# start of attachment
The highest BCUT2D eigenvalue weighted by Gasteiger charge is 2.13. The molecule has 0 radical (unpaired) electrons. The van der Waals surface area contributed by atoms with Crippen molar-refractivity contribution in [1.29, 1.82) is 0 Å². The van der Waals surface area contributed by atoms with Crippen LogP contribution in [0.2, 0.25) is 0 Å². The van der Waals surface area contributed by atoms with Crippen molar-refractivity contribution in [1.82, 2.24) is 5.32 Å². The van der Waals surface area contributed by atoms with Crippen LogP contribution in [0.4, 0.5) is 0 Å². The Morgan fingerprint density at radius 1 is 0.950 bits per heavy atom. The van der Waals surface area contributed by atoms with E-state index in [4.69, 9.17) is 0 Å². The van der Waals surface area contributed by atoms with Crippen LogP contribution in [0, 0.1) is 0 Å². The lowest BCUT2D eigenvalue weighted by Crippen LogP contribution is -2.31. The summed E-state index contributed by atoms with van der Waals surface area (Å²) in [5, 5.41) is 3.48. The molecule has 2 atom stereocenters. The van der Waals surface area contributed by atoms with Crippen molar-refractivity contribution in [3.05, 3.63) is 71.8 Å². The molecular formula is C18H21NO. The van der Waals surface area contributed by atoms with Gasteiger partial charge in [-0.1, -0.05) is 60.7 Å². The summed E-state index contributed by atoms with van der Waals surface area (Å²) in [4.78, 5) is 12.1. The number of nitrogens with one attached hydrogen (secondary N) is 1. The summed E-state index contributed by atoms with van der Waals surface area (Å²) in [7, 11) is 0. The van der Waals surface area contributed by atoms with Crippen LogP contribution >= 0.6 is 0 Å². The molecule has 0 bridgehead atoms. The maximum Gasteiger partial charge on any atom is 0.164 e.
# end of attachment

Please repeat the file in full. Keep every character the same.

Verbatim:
The highest BCUT2D eigenvalue weighted by Gasteiger charge is 2.13. The molecule has 0 radical (unpaired) electrons. The van der Waals surface area contributed by atoms with Crippen molar-refractivity contribution in [1.29, 1.82) is 0 Å². The van der Waals surface area contributed by atoms with Crippen LogP contribution in [0.2, 0.25) is 0 Å². The van der Waals surface area contributed by atoms with Crippen molar-refractivity contribution in [1.82, 2.24) is 5.32 Å². The van der Waals surface area contributed by atoms with Crippen LogP contribution in [0.4, 0.5) is 0 Å². The Morgan fingerprint density at radius 1 is 0.950 bits per heavy atom. The van der Waals surface area contributed by atoms with E-state index in [4.69, 9.17) is 0 Å². The van der Waals surface area contributed by atoms with Crippen LogP contribution in [0, 0.1) is 0 Å². The lowest BCUT2D eigenvalue weighted by Crippen LogP contribution is -2.31. The summed E-state index contributed by atoms with van der Waals surface area (Å²) in [5, 5.41) is 3.48. The molecule has 2 atom stereocenters. The van der Waals surface area contributed by atoms with Crippen molar-refractivity contribution in [3.05, 3.63) is 71.8 Å². The molecular formula is C18H21NO. The van der Waals surface area contributed by atoms with Gasteiger partial charge in [-0.1, -0.05) is 60.7 Å². The summed E-state index contributed by atoms with van der Waals surface area (Å²) in [4.78, 5) is 12.1. The number of nitrogens with one attached hydrogen (secondary N) is 1. The summed E-state index contributed by atoms with van der Waals surface area (Å²) in [7, 11) is 0. The van der Waals surface area contributed by atoms with Crippen LogP contribution >= 0.6 is 0 Å². The molecule has 0 bridgehead atoms. The maximum Gasteiger partial charge on any atom is 0.164 e.